The trio of manmade islands off the coast of Dubai were conceived as a way to add more coastline as the emirate sought to vastly expand its tourism offerings and capacity. The islands (Palm Jumeirah, Deira Island, and Palm Jebel Ali) are made entirely from rock and limestone quarried in Dubai and sand harvested from deep sea beds off the coast of the emirate. Breakwaters about 10 feet high surround the islands to prevent high waves and allow seawater to move through without causing damage. Divers check every six weeks to monitor the marine life, which includes new species of fish and reef formations attracted by the islands.
At more than 1,100 feet high, it’s the current tallest bridge in the world and is one of the signature feats of engineering in the 21st century. The viaduct opened in December 2004, a few weeks ahead of schedule, and won the 2006 Outstanding Structure Award from the International Association for Bridge and Structural Engineering. The concrete-and-steel structure is 8,070 feet long and the route was chosen from among four candidates designed to alleviate congestion around the town of Millau in southeastern France along a popular route from Paris to Spain. The builders estimate the viaduct will last 120 years.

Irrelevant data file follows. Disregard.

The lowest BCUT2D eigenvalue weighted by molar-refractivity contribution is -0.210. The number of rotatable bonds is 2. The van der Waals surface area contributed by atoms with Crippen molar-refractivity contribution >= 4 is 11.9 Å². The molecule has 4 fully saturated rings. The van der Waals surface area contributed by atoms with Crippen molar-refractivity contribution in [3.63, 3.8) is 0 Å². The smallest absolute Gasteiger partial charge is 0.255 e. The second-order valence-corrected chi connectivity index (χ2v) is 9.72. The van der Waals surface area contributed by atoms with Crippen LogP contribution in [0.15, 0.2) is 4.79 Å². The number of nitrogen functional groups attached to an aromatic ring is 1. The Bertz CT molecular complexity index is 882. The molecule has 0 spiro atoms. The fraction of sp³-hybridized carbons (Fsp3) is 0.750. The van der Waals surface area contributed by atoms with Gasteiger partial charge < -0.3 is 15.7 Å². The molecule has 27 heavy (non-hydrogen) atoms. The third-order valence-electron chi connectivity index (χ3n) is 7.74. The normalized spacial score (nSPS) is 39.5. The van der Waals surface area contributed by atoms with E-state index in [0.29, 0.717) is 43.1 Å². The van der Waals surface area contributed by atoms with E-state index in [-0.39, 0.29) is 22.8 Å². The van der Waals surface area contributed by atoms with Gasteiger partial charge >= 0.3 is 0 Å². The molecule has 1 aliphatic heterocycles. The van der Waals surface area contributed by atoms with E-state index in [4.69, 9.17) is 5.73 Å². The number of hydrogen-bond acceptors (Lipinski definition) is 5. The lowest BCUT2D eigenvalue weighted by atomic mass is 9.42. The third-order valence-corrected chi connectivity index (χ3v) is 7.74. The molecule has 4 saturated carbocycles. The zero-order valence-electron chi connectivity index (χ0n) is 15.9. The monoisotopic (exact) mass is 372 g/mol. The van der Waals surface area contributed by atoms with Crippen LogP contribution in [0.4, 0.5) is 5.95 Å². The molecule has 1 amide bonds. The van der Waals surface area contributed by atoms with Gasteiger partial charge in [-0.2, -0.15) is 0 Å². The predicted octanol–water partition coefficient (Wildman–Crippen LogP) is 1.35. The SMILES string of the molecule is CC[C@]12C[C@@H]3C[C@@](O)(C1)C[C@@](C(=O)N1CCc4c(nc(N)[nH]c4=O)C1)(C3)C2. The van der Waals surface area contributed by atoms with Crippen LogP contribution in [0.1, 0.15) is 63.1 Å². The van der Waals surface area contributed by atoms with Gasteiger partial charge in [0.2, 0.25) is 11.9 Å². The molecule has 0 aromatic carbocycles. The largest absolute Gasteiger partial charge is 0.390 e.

The 31-mile distance between the coasts of England and France has long proved tantalizing for residents on either side of the English Channel. The first proposal for a tunnel under the channel connecting the two countries came in 1802 with Frenchman Albert Mathieu-Favier envisioning horse-drawn carriages guided by oil lamps. The dream of the Channel Tunnel continued for decades, with Winston Churchill being a proponent in the 1920s. Finally in 1986 the countries agreed on a treaty to build the tunnel, and four years later an Englishman and a Frenchman broke through the service tunnel to join the two sides. Trains began running through the Channel Tunnel in 1994, and more than 10 million passengers annually cross the channel underwater.